Kinder Eb clarinet
Guide price: £170
Date of manufacture: 2005
Date reviewed: February 2008
A simplified Eb clarinet for young beginners
"Start 'em young" goes the popular quotation - and in terms
of learning to play a musical instrument it's a phrase that makes a great
deal of sense.
The biggest problem, however, is making musical instruments accessible
to young, and therefore small, players. Violin students have long since
had the luxury of being able to start on smaller instruments, such as
the 1/4 or even 1/8th size violin, but this system of scaling doesn't
work quite so well when it comes to wind instruments. A smaller Bb clarinet
is no longer a Bb clarinet - it's a C clarinet or an Eb clarinet...and
the smaller the clarinet gets, the more removed it is from the sound of
the Bb - and thus the sound we associate with the 'traditional' clarinet.
It's much the same with saxes...the smaller soprano sax is a very different
instrument from the larger alto sax.
But smaller instruments are great for kids - they weigh less and the
keys aren't so far apart. They're not so great for parents though because
they often sound rather shrill, and they tend to cost quite a bit. For
example, an ordinary Eb clarinet could cost you anything from £500
to a couple of grand - which pretty much makes them an impractical proposition
for the very young player.
Enter the Kinder Clarinet.
This is what's known as a 'simplified' clarinet. What simplified means
is that it has fewer keys than the standard clarinet.
Now, this might sound like a bit of a drawback but there are number of
keys on a clarinet that aren't commonly used by beginners - and their
purpose is either to provide alternative fingerings for existing notes
or to extend the range of notes available (typically at the upper end
of the scale). There's also some small mileage in the suggestion that
having fewer keys makes the instrument appear to be less complicated,
and thus perhaps less daunting - and that might give a young player an
initial advantage for a short while. Of course, these benefits are secondary
to the main point - which is that it's far cheaper to produce such an
instrument, and thus far cheaper to buy.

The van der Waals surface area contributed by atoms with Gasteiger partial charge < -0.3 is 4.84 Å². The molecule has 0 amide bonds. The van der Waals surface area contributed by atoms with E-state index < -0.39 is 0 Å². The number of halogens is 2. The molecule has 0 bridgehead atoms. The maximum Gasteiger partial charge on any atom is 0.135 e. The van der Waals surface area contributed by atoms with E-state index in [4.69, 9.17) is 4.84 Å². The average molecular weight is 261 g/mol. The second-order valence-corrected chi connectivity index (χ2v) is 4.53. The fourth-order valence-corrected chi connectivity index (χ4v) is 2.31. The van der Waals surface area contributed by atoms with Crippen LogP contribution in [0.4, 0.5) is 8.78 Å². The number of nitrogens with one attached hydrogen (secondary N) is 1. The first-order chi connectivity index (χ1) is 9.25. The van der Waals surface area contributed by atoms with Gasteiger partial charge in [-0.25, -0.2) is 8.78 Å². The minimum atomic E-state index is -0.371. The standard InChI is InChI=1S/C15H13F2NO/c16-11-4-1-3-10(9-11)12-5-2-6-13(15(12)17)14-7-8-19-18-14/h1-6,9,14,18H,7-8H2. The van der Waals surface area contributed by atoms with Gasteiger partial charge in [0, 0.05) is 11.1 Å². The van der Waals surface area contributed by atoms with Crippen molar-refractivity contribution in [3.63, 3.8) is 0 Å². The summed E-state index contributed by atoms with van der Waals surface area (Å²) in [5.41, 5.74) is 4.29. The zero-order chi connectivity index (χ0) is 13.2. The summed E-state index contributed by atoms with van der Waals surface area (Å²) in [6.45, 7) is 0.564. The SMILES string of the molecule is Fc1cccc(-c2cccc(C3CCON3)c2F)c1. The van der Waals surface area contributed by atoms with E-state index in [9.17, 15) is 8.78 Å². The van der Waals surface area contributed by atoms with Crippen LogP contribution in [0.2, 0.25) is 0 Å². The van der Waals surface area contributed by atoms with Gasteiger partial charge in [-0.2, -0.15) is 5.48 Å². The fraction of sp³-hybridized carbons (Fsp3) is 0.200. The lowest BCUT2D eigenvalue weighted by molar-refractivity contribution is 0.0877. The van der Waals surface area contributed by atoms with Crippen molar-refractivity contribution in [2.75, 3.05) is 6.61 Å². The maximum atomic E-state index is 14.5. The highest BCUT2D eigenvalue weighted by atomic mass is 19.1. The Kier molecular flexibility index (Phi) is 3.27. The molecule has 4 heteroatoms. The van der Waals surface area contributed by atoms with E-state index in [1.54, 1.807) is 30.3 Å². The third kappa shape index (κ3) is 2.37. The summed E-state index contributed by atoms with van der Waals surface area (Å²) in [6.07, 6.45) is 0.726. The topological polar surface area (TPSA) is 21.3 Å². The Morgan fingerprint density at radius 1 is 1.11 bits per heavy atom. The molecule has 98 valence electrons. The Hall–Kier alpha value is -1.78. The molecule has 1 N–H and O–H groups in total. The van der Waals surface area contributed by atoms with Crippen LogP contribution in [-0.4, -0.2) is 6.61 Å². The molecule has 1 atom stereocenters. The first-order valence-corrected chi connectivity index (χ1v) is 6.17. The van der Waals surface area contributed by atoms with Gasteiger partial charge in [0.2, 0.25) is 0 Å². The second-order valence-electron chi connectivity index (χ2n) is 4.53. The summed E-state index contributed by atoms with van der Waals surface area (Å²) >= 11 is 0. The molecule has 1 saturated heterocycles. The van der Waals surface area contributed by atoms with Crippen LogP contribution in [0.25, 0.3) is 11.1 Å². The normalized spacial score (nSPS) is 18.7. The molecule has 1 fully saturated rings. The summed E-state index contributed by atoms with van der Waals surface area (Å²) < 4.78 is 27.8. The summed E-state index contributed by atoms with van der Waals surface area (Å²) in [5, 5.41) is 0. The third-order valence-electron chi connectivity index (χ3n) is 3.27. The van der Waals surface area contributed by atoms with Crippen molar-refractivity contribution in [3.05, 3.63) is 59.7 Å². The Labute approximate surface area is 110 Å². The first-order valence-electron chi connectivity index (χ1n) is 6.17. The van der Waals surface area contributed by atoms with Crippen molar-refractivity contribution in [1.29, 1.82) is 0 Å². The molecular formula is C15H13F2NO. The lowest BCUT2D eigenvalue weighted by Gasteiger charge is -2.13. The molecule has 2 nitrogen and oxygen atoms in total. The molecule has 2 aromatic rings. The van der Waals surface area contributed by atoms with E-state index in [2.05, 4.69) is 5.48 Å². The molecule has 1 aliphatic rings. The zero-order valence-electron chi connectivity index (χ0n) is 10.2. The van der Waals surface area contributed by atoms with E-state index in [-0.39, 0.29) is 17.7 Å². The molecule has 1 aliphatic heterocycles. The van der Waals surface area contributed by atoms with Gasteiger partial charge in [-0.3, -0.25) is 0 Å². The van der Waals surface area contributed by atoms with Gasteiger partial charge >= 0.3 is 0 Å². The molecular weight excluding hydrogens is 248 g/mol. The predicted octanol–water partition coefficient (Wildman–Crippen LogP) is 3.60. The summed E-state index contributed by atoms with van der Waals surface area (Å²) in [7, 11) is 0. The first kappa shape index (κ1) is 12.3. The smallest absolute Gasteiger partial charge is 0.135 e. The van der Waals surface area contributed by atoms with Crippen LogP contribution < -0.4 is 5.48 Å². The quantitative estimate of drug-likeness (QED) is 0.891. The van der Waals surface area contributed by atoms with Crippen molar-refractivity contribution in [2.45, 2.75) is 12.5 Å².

The body is made from a tough resin composite - standard material for
many student clarinets. It's tough, light and durable - and will easily
withstand the rigours of student use and won't need much (if any) maintenance.
Build quality isn't quite as slick as you'd find on a Buffet or Yamaha
student clarinet, but it's more than adequate.
The main body is one piece with a separate bell, barrel and mouthpiece.
The instrument is small enough to fit into the supplied semi-soft rucksack-type
case which can be easily carried by a small child.
The thumb rest is a simple affair - non-adjustable...but with the
smaller distances between the keys on the lower section I don't
think this will present any problems.
So far so good, but when it came to the action, things took quite a turn
for the worse.
I found excessive play in the rod screw key barrels - far more than would
be accounted for with even quite intense wear and tear. This means it
was there from new, and is caused by poor manufacturing. Such a loose
action never feels responsive and can cause seating problems with some
of the larger key cups.
The keys were powered by short, thick stainless springs - which didn't
do the action any favours at all. The small keys, the excessive play in
the action and the heavy springs all combined to make the action feel
terribly sluggish and imprecise.
It could be fixed, of course, but it wouldn't be a cheap job...taking
up free play in keywork is very time-consuming, and that would still leave
you with needing the springs sorting out (they're too short and stiff
to be adjusted with any degree of success, they'd have to be replaced).
I also noted the larger keys were quite soft. This is a considerable drawback
for an instrument specifically aimed at very young players, who are more
than capable of bending such keys when handling the instrument with less
care than that of an older student - and when I say 'less care' I don't
mean bashing the instrument about...just assembling and dismantling the
instrument prior to and after playing.
very curious 'feature' is the placement of the Ab key regulation